People for the American Way and Progress Ohio report that ALEC's scholarship fund in Ohio is financed donations from the American Petroleum Institute, Duke Energy, Reynolds Tobacco, and other major corporations interested in buying the loyalty of Ohio lawmakers.
I'm sure you'd understand if you were in the same position. Sometimes steak and cigars are more important than energy that doesn't poison us.
*Cross-referenced between a list of ALEC legislators listed in an Aug. 9, 2011 email from the legislative aid of ALEC's Ohio State Chairman, Rep. John Adams, obtained through a public records request (see PDF pp. 82-84 and PFAW p.12).
**ALEC documents published by Common Cause show that Sen. Balderson was a member of ALEC's EEA task force throughout 2011, although Sen. Balderson did not attend the ALEC task force meeting last December in Pheonix, AZ, according to a staffer at his office over the phone, nor is he listed in emails obtained through a public records request as attending the previous meetings in New Orleans (Aug. 2011) or Cincinnati (Apr. 2011). Ohio Senate President Tom Niehaus was a consistent member of ALEC's [anti]environment task force from August 2010-August 2011, the time period for which ALEC's EEA task force rosters are available. SB 315 co-sponsoring Representatives Carey, Damschroder and Derickson were all listed as members of ALEC's EEA task force as of August, 2011.
***Co-sponsors cross referenced with an email from ALEC Ohio State Chairman John Adams' legislative aid to Emily Petrovich of US Steel, dated 11/22/2011--eight days before the Scottsdale meeting (see PDF p. 138).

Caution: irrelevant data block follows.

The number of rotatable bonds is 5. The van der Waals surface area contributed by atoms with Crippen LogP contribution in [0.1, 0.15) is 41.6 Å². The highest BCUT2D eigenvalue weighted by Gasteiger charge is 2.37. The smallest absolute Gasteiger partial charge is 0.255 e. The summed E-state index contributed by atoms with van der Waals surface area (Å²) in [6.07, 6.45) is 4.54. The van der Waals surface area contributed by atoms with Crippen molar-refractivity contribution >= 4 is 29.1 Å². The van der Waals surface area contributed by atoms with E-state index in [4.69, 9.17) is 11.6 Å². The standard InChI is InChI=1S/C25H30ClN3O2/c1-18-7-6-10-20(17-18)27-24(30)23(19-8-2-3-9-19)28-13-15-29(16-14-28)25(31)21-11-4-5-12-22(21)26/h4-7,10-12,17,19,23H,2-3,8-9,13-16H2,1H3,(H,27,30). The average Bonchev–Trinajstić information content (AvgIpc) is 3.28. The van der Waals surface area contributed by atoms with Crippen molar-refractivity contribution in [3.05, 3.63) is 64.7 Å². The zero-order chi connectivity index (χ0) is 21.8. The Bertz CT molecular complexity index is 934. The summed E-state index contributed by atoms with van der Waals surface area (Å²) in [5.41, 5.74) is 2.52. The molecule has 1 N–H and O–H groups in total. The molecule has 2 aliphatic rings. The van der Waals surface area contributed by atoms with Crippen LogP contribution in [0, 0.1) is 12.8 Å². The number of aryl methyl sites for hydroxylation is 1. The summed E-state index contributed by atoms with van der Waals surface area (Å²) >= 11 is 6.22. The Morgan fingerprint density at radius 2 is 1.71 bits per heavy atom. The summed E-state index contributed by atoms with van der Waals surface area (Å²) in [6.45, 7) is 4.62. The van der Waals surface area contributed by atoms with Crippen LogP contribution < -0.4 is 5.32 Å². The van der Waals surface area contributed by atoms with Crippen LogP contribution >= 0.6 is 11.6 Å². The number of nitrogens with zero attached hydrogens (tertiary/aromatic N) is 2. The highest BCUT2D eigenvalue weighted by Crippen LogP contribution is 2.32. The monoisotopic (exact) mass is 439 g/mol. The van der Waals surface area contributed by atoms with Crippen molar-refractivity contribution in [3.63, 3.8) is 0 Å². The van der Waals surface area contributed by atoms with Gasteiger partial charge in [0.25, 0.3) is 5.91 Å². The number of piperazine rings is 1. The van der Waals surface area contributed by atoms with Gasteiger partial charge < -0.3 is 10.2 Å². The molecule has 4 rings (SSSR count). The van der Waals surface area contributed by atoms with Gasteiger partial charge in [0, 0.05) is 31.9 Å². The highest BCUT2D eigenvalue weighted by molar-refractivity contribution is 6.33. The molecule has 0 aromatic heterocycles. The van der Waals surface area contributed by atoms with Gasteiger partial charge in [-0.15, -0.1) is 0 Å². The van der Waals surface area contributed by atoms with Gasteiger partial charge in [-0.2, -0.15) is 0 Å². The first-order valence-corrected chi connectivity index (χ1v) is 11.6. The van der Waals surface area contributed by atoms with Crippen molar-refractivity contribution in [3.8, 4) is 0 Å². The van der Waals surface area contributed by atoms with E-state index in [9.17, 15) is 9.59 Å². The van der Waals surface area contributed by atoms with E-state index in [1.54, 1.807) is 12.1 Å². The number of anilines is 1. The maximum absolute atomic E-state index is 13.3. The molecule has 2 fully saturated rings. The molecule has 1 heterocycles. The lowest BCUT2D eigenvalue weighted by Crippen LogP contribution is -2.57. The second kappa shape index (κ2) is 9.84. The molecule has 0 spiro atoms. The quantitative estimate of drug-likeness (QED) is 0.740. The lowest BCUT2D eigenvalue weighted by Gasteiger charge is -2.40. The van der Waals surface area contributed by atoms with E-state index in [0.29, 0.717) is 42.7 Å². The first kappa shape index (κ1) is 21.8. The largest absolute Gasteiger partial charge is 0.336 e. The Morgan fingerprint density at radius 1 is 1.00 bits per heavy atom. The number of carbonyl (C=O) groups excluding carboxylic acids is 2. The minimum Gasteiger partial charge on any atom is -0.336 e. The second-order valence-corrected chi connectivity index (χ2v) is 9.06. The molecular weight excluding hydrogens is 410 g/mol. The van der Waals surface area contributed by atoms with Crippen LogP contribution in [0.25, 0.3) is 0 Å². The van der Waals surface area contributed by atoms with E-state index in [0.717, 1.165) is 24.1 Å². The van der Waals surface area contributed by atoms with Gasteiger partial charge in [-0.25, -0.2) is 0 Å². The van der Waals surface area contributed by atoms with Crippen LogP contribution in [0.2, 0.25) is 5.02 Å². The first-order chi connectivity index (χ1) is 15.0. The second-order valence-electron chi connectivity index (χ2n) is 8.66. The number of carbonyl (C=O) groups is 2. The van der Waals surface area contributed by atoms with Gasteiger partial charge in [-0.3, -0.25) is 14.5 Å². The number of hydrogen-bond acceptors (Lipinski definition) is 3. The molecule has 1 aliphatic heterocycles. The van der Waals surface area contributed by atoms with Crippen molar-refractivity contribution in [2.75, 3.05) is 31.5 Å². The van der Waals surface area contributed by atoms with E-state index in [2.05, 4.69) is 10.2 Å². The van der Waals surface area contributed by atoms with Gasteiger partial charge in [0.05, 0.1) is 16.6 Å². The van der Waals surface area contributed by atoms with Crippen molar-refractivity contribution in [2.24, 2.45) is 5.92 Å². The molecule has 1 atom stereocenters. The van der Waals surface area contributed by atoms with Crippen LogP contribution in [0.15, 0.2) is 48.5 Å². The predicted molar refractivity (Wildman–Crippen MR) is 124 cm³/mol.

Tomorrow, the American Legislative Exchange Council--known as ALEC--will host their 2012 Spring Task Force summit in Charlotte, NC. At tomorrow's meeting, the corporate front group will round up its various committees and prepare to peddle new state-level legislation to attack clean energy laws, protect polluting industries, privatize education, and suppress voters, among other big business schemes.
Need a refresher on ALEC? It's the group that brings state legislators to the table with representatives from major corporations in the sectors of energy, healthcare, tobacco, private prisons, and other groups to manipulate state politics to maximize their profits and limit their liabilities. These companies help craft template bills for state legislators to bring home and introduce in their respective statehouses.
Documents obtained and published by Common Cause now give us a roster of specific attendees at ALEC's environmental meetings, a consortium of state legislators and a who's who of the most offensive polluting political heavyweights including: Koch Industries, ExxonMobil, Duke Energy and Peabody. Participating legislators know well they're walking into a dirty party, sometimes using state taxpayer money to foot the bill.
The corporations that fund ALEC are well known for their political spending on both sides of the aisle. ALEC funders include Koch Industries, known for its coordinated political spending against President Obama, and Duke Energy, which is laying down a ten million dollar line of credit to host the Democratic National Convention in their hometown of Charlotte, NC. But these polluting companies are co-conspirators under the banner of ALEC, where partisan politics are set aside to focus on the mission of destroying environmental protections, clean energy competition and liability for crimes against both people and the ecosystems sustaining us.